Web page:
• PhysX Vehicle Support is now an optional plugin. This makes it easy for games that are not using vehicles to exclude this feature and save disk space and memory. This work also adds several useful physics extension points to Engine (e.g. OnPhysSceneInit/Term, OnPhysSceneStep) to make it easier for other developers to write their own similar systems.
    • The Blendspace Editor has been overhauled with an updated UI and internal rework.
    • Save Pose Snapshot has been added to capture a runtime skeletal mesh pose in blueprints. Once the pose has been saved, you can use it in the anim-blueprint like any other pose, or save it to a variable.
    • You can Link a Curve to a specific Bone in the skeleton. This supports LOD and Layer Blending, and can be accomplished in the Anim Curves window.
    • Physics objects now have Mass Properties debugging visualizers to see center of mass and inertia tensor. (Show -> Advanced -> Mass Properties)
    • Gameplay Tags have been improved and are now fully supported. They are implemented by the GameplayTag structure in the GameplayTags module and are registered in a central dictionary, which can be accessed from the new GameplayTags project settings view. If you enable the “Import Tags from Config” option, tags can be added from the editor through the Gameplay Tag List on this page, or from the UI used to select tags. Once you have added Tag properties to your data, you can query them from either Blueprint or C++ and use them to change functionality. The BlueprintGameplayTagLibrary has several useful functions. To actually set up tags, add GameplayTag or GameplayTagContainer variables to your data or functions, then you can set the tags from selection UI.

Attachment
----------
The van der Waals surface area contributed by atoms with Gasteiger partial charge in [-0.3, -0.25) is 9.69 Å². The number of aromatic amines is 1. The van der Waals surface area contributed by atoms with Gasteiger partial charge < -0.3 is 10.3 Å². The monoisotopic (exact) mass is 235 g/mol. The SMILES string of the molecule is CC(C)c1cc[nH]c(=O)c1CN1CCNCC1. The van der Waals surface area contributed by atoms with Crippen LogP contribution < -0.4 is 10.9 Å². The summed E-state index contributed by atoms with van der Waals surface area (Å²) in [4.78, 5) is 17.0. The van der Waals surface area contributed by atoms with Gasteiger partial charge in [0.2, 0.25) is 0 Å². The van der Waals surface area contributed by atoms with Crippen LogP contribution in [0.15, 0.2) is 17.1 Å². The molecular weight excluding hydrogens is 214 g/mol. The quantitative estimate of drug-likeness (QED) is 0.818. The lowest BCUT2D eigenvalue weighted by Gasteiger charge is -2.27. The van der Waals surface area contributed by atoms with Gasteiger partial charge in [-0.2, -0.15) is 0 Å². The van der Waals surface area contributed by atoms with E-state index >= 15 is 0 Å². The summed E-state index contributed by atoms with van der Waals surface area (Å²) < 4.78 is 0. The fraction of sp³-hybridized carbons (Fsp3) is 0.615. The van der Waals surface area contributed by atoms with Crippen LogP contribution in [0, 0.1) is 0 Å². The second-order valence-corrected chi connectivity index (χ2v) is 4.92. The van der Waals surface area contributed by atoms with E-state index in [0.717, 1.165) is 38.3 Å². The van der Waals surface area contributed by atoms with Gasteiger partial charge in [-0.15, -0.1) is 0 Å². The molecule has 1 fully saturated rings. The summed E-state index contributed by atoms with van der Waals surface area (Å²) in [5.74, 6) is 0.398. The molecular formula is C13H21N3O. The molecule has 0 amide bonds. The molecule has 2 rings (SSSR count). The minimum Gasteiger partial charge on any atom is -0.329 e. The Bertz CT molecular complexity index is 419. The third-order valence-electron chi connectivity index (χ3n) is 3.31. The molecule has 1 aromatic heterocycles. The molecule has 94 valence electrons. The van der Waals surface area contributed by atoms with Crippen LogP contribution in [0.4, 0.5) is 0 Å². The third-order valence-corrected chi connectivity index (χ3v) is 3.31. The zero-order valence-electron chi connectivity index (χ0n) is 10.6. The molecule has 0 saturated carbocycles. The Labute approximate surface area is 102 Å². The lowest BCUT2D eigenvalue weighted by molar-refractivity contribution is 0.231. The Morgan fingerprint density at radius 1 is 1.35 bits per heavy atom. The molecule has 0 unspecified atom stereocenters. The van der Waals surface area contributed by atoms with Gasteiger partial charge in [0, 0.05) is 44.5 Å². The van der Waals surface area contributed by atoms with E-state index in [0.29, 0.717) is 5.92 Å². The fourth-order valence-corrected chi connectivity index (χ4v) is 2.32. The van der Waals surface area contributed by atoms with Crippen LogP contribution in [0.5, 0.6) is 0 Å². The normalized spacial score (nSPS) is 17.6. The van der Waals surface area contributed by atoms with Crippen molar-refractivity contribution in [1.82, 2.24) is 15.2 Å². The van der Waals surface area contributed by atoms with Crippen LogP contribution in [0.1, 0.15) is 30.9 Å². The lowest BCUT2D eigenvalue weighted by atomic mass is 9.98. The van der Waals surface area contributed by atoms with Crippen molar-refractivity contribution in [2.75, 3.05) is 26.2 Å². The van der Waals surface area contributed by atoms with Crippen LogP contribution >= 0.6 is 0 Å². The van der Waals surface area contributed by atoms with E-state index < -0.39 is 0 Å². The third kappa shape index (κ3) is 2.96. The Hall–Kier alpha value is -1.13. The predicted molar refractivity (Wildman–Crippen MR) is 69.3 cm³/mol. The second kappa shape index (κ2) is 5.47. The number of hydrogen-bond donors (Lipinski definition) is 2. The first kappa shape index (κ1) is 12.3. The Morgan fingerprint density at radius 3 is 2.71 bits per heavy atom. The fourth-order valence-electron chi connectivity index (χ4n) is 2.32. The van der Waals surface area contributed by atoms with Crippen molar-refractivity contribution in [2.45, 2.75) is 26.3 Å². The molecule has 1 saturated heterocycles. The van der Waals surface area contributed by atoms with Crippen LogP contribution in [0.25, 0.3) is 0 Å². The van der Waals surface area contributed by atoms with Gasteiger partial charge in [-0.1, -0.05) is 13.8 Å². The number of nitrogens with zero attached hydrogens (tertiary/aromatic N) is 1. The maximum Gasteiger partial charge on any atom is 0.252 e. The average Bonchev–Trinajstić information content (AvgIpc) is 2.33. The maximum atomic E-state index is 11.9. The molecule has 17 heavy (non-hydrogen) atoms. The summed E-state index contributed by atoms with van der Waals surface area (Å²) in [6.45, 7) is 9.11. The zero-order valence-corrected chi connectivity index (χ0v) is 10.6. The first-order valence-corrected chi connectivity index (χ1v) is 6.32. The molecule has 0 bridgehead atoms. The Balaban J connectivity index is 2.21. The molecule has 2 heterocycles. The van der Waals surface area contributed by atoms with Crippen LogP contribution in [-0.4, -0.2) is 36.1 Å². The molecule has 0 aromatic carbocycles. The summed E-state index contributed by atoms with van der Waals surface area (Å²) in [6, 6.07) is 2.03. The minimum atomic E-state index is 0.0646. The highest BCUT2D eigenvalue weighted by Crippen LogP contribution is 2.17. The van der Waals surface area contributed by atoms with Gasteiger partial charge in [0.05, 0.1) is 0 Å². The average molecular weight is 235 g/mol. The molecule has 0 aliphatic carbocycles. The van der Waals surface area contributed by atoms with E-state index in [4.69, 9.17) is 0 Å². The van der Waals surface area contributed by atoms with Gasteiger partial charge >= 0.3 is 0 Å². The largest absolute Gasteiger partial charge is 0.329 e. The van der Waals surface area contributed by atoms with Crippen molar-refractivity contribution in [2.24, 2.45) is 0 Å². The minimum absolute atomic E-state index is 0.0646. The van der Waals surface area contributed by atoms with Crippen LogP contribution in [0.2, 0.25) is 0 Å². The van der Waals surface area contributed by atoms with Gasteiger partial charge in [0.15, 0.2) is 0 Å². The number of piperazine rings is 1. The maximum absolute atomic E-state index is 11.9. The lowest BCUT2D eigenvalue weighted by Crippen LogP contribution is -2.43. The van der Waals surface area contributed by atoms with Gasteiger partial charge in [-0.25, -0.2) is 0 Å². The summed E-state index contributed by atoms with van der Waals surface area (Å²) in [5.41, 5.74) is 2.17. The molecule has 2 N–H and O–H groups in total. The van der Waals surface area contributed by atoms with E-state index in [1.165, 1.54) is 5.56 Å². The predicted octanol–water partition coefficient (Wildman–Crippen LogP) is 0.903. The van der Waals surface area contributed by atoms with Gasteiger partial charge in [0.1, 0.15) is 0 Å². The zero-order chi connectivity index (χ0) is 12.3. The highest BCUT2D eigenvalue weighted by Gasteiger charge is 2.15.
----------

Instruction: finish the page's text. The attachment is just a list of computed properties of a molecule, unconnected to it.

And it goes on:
• Mobile Rendering Updates:
    • ES 3.1 / Metal / Vulkan editor feature level preview no longer experimental. This mode will emulate the feature set available to iOS Metal, Android GLES3.1 and Android Vulkan devices.
    • Mobile devices can now use Custom Stencil in post-processing materials. This requires MobileHDR option enabled and non-Mosaic device. To enable this feature in your project go to Project Settings -> Rendering -> Postprocessing and set ‘Custom Depth-Stencil Pass’ to ‘Enabled with Stencil’.
    • You can now disable shader permutations for lighting setups that your mobile game does not require. The settings available under Project Settings -> Rendering will reduced shader memory usage and App package size.
    • Android applications can now be packaged to support a third-party Graphics Debugger. You can choose from either the Mali Graphics Debugger or Adreno Profiler depending on your device’s GPU. Graphics Debugger options can be found in Project Settings -> Android. You first need to download and install these debuggers from the GPU vendor’s website, and they each require some small amount of additional setup to configure your device for debugging. Be sure to to follow the directions that appear after selecting the debugger type. Also note that if you package your app to support a particular GPU debugger, it may not function correctly when run on a device with a different GPU.
  • Editor Updates:
    • Reroute nodes have been added to the Material Editor.
    • Font Asset Improvements have been made to address issues with memory consumption and stability of Font assets using runtime-cached fonts. Font assets have been split in two: Font and Font Face.